• Johns Hopkins University Associate Professor Matthew Green argued the EARN IT Act “represents a sophisticated and direct governmental attack on the right of Americans to communicate privately…[and] I can’t stress how dangerous this bill is, though others have tried.”
  • The Electronic Frontier Foundation (EFF) asserted of the bill that “its supporters’ strategy is clear. Because they didn’t put the word “encryption” in the bill, they’re going to insist it doesn’t affect encryption….It’s true that the bill’s authors avoided using that word. But they did propose legislation that enables an all-out assault on encryption.”
  • The Center for Internet and Society at Stanford Law School claimed the EARN IT Act “aims to kneecap encryption under the guise of protecting children online, while capitalizing on the techlash and the current unpopularity of Section 230 of the Communications Decency Act.”

The EARN IT Act was introduced the same day the Departments of Justice (DOJ) and Homeland Security (DHS) announced the release of the Voluntary Principles to Counter Online Child Sexual Exploitation and Abuse developed in conjunction with the governments of Australia, Canada, New Zealand, and the United Kingdom. DOJ and DHS claimed in their press release that

The voluntary principles provide a common and consistent framework to guide the digital industry in its efforts to combat the proliferation of online child exploitation.  The voluntary principles cover the following themes:

  • Prevent child sexual abuse material;
  • Target online grooming and preparatory behavior;
  • Target livestreaming;
  • Prevent searches of child sexual abuse material from surfacing;
  • Adopt a specialized approach for children;
  • Consider victim/survivor-led mechanisms; and
  • Collaborate and respond to evolving threats.

DOJ and DHS added

  • These voluntary principles are built on existing industry efforts to combat these crimes.  Some leading companies have dedicated significant resources to develop and deploy tools in the fight to protect children online and to detect, disrupt and identify offenders.  Although significant progress has been made, there is much more to be done to strengthen existing efforts and enhance collective action.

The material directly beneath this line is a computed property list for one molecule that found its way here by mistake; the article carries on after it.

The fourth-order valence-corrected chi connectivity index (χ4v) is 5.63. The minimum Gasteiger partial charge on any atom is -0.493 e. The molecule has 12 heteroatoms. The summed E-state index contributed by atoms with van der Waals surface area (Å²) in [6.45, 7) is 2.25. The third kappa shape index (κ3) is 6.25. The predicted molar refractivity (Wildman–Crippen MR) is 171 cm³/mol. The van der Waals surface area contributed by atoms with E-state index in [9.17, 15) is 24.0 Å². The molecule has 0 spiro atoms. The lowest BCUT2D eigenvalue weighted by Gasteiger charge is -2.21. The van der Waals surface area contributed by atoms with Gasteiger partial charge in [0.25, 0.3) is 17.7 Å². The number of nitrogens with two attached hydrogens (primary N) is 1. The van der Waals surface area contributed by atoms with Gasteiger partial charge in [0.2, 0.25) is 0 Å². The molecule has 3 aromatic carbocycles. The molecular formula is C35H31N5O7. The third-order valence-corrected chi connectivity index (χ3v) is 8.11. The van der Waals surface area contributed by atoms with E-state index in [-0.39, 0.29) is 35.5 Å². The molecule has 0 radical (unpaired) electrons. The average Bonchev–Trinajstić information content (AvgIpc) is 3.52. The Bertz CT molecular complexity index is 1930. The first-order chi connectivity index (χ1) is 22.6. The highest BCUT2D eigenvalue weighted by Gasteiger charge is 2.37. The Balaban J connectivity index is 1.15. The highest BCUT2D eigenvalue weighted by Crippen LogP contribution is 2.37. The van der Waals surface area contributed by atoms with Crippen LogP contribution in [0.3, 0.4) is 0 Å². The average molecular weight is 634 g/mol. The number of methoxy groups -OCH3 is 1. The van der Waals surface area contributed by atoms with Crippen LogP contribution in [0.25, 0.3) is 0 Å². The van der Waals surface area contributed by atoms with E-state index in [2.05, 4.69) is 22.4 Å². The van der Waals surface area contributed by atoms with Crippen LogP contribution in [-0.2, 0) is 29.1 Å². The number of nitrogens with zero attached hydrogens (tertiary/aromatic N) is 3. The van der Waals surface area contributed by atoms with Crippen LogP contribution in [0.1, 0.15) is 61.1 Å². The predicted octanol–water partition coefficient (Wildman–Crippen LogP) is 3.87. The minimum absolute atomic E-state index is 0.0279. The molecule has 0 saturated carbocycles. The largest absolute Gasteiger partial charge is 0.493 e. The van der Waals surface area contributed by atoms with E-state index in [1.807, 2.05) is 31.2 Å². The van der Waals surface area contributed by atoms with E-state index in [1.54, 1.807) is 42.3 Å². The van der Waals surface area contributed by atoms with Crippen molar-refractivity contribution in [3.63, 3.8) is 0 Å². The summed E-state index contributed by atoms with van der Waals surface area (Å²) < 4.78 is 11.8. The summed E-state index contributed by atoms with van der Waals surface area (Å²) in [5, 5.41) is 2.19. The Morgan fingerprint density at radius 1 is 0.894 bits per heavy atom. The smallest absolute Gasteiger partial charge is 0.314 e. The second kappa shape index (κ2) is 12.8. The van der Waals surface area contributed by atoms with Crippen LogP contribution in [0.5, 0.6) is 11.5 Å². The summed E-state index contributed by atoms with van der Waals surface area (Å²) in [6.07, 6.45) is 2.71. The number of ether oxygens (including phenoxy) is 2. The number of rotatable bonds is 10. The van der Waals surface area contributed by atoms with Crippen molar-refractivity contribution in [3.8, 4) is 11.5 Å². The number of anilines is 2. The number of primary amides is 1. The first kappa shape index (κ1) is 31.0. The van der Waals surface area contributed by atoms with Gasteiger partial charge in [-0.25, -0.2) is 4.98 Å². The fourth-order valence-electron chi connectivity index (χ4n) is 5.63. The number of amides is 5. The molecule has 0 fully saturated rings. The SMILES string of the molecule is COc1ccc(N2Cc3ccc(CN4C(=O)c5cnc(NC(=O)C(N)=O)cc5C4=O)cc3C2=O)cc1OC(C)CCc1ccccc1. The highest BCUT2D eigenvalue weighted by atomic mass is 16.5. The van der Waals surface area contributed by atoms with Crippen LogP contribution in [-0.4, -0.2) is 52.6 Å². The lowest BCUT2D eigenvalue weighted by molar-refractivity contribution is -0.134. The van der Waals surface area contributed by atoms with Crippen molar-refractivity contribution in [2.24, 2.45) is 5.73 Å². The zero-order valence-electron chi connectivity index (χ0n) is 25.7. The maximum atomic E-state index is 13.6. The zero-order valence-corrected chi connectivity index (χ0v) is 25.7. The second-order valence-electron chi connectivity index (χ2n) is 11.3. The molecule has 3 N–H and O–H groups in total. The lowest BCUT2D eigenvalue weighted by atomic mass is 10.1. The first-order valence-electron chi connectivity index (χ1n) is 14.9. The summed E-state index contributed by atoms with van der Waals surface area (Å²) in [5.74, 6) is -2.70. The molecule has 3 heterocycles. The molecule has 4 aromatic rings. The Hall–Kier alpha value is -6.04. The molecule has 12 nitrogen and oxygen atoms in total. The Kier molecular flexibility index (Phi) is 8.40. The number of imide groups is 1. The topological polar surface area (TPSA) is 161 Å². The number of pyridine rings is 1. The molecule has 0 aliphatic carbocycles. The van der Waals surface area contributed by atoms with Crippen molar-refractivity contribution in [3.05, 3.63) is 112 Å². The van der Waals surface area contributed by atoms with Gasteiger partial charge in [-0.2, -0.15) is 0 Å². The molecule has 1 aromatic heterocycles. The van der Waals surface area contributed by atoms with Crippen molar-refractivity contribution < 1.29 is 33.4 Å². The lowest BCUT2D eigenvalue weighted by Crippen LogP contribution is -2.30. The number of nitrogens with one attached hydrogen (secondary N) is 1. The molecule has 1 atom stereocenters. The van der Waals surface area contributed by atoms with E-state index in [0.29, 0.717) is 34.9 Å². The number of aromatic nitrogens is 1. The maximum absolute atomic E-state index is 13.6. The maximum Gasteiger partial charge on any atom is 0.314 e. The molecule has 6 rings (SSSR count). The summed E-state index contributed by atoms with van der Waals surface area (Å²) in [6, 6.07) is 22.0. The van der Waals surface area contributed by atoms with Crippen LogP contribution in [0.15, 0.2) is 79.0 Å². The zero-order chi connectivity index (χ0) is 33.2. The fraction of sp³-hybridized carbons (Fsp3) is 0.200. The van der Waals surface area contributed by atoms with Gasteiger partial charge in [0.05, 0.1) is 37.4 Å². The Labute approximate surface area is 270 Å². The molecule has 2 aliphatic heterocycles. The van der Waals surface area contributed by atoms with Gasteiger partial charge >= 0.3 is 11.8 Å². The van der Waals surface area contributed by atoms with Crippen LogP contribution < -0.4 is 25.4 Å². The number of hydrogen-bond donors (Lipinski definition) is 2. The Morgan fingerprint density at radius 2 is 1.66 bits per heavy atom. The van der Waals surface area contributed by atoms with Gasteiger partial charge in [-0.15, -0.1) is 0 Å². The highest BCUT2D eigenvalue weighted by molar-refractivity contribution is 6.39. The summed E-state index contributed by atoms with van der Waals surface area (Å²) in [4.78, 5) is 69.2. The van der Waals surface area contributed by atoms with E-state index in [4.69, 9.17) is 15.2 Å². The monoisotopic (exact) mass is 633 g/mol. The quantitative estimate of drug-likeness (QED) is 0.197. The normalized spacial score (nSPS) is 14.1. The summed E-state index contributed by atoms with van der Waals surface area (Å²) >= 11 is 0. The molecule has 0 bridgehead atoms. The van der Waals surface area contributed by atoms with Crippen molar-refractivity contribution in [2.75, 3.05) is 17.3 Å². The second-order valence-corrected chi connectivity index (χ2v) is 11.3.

• These principles are intended to have sufficient flexibility to ensure effective implementation by industry actors.  Some companies have already implemented measures similar to those outlined in these principles.  Regardless of whether or not a company chooses to adopt these principles, existing laws and regulations in relevant jurisdictions continue to apply to all companies.  Nothing in these principles overrides or is contrary to the need for companies to comply with the law.

These voluntary principles on online child abuse and exploitation are of a piece with previous efforts by the DOJ and Attorney General William Barr to pressure technology companies to provide greater technical assistance to defeat end-to-end encryption.

A week later, at a hearing, the Senate Judiciary Committee looked at the EARN IT Act with Graham and Blumenthal making opening statements of their bill. Many of the Members expressed support for the legislation or its goals and argued that large technology companies have simply not been doing enough to combat online child exploitation.

National Center for Missing & Exploited Children (NCMEC) Vice President John Shehan stated

The EARN It Act is a child protection bill that addresses many of the gaps identified by NCMEC in this written testimony regarding current efforts to combat the proliferation of child sexual abuse and exploitative material online, including:

(1) lack of adoption of consistent practices and technology across the tech industry to combat the problem;

(2) failure of companies to implement best practices across all of their platforms and services;

(3) reliance on wholly voluntary measures to protect children from being enticed/groomed online for sexual abuse and to prevent images of their rape and sexual abuse from circulating online;

(4) absence of incentives for ESPs to invest and engage in best practices to keep children safer online; and